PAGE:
The AH-64D provides a database of 149 points, with three separate “partitions” for waypoint/hazards, control measures, and target/threats. Waypoint/Hazards are numbered 1 to 50, Control Measures 51 to 99, and Target/Threats 1 to 50. Points cannot be directly shared between these “partitions”. Crews select which “partition” they will use when adding a point, which will be covered later.

From the Point page at B6, we can manage waypoint/hazards, control measures, and target/threat points. These are graphically indicated on the TSD can be used as direct-to navigation, acquisition source, and other uses.

Before we jump into the Point page, let’s first mention terrain points. When on the TSD and the Cursor Acquisition (CAQ) option is enabled at R5, either the pilot or CP/G can cursor slew to a desired location on the map and cursor-select to drop a terrain point. The pilot will drop a white cross and PLT symbol and the CP/G will drop a white cross and CPG symbol. This is a fast and easy way to create a point that can be shared between crew members.

Let’s first make sure all Point types can be displayed on the TSD. Select T3 to open the Show page, and then T6 to display the Coordinate Show sub-page. On the left side we have four Point options that can be toggled on and off for display. L2 displays general control measures. Control measures provide graphics for indicating locations for facilities or locations on the ground, as well as known and templated friendly and enemy unit locations. The Control Measures selection on L2 will show/hide icons such as Airfields, FARPS, NDBs, etc., provided they aren’t part of the current route or current direct-to. They are not waypoints or targets. In the real world, C51 is typically reserved for “home base”. It should also be pointed out that Control Measures do not display threat rings around them.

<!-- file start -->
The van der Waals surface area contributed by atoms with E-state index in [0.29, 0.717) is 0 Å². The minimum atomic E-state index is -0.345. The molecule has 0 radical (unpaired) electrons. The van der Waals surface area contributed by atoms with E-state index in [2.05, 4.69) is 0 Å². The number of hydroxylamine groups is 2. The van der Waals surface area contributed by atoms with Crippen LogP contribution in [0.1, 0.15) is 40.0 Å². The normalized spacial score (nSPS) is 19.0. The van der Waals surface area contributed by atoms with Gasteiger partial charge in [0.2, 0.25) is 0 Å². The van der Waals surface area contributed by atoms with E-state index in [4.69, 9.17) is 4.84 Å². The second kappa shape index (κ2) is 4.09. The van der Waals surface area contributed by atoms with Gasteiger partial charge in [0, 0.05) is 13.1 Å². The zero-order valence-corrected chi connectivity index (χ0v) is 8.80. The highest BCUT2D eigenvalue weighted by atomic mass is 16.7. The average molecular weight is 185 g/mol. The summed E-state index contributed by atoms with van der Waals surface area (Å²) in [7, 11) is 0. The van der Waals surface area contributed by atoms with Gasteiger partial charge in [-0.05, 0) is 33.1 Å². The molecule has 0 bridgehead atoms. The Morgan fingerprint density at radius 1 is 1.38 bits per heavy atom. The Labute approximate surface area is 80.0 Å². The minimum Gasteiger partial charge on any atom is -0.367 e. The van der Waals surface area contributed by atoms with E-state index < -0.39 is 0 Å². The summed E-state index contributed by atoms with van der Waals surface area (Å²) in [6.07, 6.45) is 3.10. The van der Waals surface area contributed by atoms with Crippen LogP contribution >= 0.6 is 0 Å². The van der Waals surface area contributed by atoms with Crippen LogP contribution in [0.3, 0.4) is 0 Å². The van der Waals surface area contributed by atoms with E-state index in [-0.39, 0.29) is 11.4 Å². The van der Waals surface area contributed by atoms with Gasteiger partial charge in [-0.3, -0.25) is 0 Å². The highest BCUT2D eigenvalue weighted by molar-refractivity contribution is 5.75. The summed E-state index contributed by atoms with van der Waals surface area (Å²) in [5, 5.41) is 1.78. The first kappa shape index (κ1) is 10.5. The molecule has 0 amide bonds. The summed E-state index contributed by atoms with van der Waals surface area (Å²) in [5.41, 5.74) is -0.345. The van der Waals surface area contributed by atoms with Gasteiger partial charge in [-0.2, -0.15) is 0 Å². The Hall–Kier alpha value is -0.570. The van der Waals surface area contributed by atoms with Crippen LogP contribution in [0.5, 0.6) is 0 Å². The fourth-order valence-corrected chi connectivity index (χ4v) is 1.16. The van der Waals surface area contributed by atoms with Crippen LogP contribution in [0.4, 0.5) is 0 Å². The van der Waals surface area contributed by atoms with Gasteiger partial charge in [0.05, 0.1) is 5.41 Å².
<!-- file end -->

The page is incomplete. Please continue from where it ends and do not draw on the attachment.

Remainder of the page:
L3 will show/hide friendly unit control measure points, L4 will show/hide enemy unit control measure points, and L5 will show/hide target and threat points. We’ll enable all of these and then press B6 to display the Point page.

Hazards cannot be toggled off and are always displayed.  Individual Waypoints are not shown in the Attack phase, apart from any waypoints that are part of your current route if the Current Route option is enabled on the main Show page, or if you open the Route page.

Note that in the bottom center of the page is the heading to the selected waypoint.

From B2, we can select either Navigation or Attack phase. Just as there are separate Show page options for Navigation and Attack phases, you can also set separate Coordinate Show options per phase.  As such, you can set up one phase for a particular set of Points and the other phase for a different set of Points, based on what you wish to see at a certain phase of the mission, or to swap between two different TSD show configurations.

When placing a Point, we can do so using the shortcut method, or the longer method that requires the input of the abbreviation. Let’s first discuss the shortcut method.